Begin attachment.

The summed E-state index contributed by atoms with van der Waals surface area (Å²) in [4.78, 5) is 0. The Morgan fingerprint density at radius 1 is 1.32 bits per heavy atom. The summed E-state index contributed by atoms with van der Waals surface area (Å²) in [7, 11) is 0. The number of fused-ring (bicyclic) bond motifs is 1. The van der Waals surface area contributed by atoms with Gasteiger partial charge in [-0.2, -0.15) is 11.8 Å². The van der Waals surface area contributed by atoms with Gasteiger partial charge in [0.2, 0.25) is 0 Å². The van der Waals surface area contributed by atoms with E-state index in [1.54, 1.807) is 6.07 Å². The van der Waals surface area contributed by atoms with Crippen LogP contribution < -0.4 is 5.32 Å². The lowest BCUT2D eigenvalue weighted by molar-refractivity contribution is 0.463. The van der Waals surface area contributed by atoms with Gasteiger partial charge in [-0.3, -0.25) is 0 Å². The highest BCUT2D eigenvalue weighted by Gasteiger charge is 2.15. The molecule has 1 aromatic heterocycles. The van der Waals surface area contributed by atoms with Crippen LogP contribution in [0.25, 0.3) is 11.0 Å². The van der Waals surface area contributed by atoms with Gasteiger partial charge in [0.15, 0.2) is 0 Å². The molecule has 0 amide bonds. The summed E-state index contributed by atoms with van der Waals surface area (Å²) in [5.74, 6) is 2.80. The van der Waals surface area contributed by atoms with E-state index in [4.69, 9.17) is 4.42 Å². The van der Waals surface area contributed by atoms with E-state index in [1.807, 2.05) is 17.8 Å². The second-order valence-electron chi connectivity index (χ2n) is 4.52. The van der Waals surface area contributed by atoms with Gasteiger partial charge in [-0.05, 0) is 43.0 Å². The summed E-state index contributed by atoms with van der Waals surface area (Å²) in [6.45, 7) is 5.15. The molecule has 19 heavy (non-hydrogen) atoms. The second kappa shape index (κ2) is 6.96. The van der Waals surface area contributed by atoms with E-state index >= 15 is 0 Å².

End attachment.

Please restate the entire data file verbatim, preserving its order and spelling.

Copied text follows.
The summed E-state index contributed by atoms with van der Waals surface area (Å²) in [4.78, 5) is 0. The Morgan fingerprint density at radius 1 is 1.32 bits per heavy atom. The summed E-state index contributed by atoms with van der Waals surface area (Å²) in [7, 11) is 0. The number of fused-ring (bicyclic) bond motifs is 1. The van der Waals surface area contributed by atoms with Gasteiger partial charge in [-0.2, -0.15) is 11.8 Å². The van der Waals surface area contributed by atoms with Gasteiger partial charge in [0.2, 0.25) is 0 Å². The van der Waals surface area contributed by atoms with E-state index in [1.54, 1.807) is 6.07 Å². The van der Waals surface area contributed by atoms with Crippen LogP contribution < -0.4 is 5.32 Å². The lowest BCUT2D eigenvalue weighted by molar-refractivity contribution is 0.463. The van der Waals surface area contributed by atoms with Gasteiger partial charge in [-0.3, -0.25) is 0 Å². The highest BCUT2D eigenvalue weighted by Gasteiger charge is 2.15. The molecule has 1 aromatic heterocycles. The van der Waals surface area contributed by atoms with Crippen LogP contribution in [0.25, 0.3) is 11.0 Å². The van der Waals surface area contributed by atoms with Gasteiger partial charge in [0.15, 0.2) is 0 Å². The molecule has 0 amide bonds. The summed E-state index contributed by atoms with van der Waals surface area (Å²) in [5.74, 6) is 2.80. The van der Waals surface area contributed by atoms with E-state index in [4.69, 9.17) is 4.42 Å². The van der Waals surface area contributed by atoms with E-state index in [1.807, 2.05) is 17.8 Å². The second-order valence-electron chi connectivity index (χ2n) is 4.52. The van der Waals surface area contributed by atoms with Gasteiger partial charge in [-0.05, 0) is 43.0 Å². The summed E-state index contributed by atoms with van der Waals surface area (Å²) in [6.45, 7) is 5.15. The molecule has 19 heavy (non-hydrogen) atoms. The second kappa shape index (κ2) is 6.96. The van der Waals surface area contributed by atoms with E-state index >= 15 is 0 Å².